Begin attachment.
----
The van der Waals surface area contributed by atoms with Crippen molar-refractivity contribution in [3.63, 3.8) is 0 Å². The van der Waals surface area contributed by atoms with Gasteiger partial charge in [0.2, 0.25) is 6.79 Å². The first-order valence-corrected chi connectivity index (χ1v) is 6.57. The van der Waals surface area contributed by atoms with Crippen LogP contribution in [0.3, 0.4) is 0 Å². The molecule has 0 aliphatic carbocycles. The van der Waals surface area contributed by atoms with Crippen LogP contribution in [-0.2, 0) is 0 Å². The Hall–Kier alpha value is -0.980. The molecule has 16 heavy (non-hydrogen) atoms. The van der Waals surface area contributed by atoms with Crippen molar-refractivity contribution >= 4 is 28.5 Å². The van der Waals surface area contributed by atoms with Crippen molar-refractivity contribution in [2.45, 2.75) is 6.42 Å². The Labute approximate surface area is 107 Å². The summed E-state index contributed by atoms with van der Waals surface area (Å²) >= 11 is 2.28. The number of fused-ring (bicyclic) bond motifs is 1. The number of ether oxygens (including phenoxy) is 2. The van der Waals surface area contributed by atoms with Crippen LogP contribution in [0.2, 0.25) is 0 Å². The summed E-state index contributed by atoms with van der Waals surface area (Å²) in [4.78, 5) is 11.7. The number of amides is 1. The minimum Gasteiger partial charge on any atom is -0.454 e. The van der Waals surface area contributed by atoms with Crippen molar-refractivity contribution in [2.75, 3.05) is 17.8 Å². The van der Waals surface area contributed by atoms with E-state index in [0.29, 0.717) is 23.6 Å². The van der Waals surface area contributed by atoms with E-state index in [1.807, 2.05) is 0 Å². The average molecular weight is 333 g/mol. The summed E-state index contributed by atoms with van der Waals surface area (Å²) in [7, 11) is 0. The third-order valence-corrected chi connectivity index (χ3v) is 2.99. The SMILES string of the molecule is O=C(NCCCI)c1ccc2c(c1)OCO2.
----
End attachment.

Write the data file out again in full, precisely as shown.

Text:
The van der Waals surface area contributed by atoms with Crippen molar-refractivity contribution in [3.63, 3.8) is 0 Å². The van der Waals surface area contributed by atoms with Gasteiger partial charge in [0.2, 0.25) is 6.79 Å². The first-order valence-corrected chi connectivity index (χ1v) is 6.57. The van der Waals surface area contributed by atoms with Crippen LogP contribution in [0.3, 0.4) is 0 Å². The molecule has 0 aliphatic carbocycles. The van der Waals surface area contributed by atoms with Crippen LogP contribution in [-0.2, 0) is 0 Å². The Hall–Kier alpha value is -0.980. The molecule has 16 heavy (non-hydrogen) atoms. The van der Waals surface area contributed by atoms with Crippen molar-refractivity contribution >= 4 is 28.5 Å². The van der Waals surface area contributed by atoms with Crippen molar-refractivity contribution in [2.45, 2.75) is 6.42 Å². The Labute approximate surface area is 107 Å². The summed E-state index contributed by atoms with van der Waals surface area (Å²) >= 11 is 2.28. The number of fused-ring (bicyclic) bond motifs is 1. The number of ether oxygens (including phenoxy) is 2. The van der Waals surface area contributed by atoms with Crippen LogP contribution in [0.2, 0.25) is 0 Å². The summed E-state index contributed by atoms with van der Waals surface area (Å²) in [4.78, 5) is 11.7. The number of amides is 1. The minimum Gasteiger partial charge on any atom is -0.454 e. The van der Waals surface area contributed by atoms with Crippen molar-refractivity contribution in [2.75, 3.05) is 17.8 Å². The van der Waals surface area contributed by atoms with E-state index in [0.29, 0.717) is 23.6 Å². The van der Waals surface area contributed by atoms with E-state index in [1.807, 2.05) is 0 Å². The average molecular weight is 333 g/mol. The summed E-state index contributed by atoms with van der Waals surface area (Å²) in [7, 11) is 0. The third-order valence-corrected chi connectivity index (χ3v) is 2.99. The SMILES string of the molecule is O=C(NCCCI)c1ccc2c(c1)OCO2.